MANILA, Philippines—The global financial crisis put the squeeze on the microfinance sector in the last four years, resulting in a drop in the flow of foreign donor money that allowed lenders to provide cheap financing to small borrowers.
According to Lourdes Pineda, president of Rizal Microbank (a unit of RCBC), the scarcity of these interest-free funds means microfinance institutions have no choice but to professionalize their operations to ensure the availability of cheap credit for borrowers at the “base” of the pyramid.
The microfinance industry remains the most viable replacement to informal sources of funds that charge usurious interest rates on borrowers with no other financing options, she said.
“Donor funds have shrunk because of the crisis,” Pineda told reporters at a recent press conference. “That’s why the industry’s portfolio has shrunk.”
Pineda was commenting on central bank data that showed that outstanding loans of microfinance institutions dipped from P8.4 billion as of the end of 2012 to P8 billion as of March this year.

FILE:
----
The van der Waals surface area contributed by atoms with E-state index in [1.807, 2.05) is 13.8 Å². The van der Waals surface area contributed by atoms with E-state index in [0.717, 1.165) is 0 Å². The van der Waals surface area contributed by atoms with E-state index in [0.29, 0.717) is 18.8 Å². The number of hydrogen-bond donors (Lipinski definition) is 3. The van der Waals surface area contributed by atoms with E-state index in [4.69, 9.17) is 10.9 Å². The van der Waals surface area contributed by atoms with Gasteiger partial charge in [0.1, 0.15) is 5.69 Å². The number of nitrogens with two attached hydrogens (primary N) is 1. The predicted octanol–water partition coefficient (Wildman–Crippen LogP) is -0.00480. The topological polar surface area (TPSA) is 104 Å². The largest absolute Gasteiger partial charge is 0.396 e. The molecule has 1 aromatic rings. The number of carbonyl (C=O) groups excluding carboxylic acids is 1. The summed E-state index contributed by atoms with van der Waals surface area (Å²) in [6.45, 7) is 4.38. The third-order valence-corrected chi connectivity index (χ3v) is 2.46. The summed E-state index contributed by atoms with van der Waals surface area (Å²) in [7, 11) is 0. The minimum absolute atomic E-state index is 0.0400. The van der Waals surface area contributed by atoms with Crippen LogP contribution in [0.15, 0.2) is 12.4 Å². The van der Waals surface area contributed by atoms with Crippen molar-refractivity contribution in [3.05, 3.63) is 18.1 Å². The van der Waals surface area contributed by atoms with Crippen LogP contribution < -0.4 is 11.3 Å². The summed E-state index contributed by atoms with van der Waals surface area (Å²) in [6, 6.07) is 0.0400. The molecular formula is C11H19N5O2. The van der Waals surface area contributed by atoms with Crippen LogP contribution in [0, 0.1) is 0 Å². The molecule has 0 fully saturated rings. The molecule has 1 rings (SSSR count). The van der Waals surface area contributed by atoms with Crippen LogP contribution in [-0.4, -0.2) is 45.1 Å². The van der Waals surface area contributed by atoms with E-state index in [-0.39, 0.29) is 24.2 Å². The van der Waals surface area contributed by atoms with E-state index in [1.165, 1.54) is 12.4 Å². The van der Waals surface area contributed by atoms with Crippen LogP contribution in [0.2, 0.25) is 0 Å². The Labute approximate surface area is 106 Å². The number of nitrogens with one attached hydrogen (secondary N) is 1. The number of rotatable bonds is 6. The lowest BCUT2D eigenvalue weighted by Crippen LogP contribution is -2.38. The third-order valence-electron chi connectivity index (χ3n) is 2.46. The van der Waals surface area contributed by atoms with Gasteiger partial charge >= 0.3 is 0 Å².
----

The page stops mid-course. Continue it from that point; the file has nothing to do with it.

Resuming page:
She said donor funds, usually from charitable organizations overseas, had been instrumental in supporting the growth of the microfinance sector over the last decade. As of 2002, microfinance loans were only about P2.6 billion, Bangko Sentral ng Pilipinas (BSP) data showed.
The luxury of having cheap funds—instead of deposits from clients who need to be paid interest—allowed microfinance lenders to extend credit at low rates while still earning profits despite rising administrative costs.
“For the microfinance firms to survive without donor funds, they need to professionalize their operations,” Pineda said, citing the need to keep administrative costs at a minimum.
She said microfinance lenders also needed to adjust their interest rates to be able to compensate for the high costs.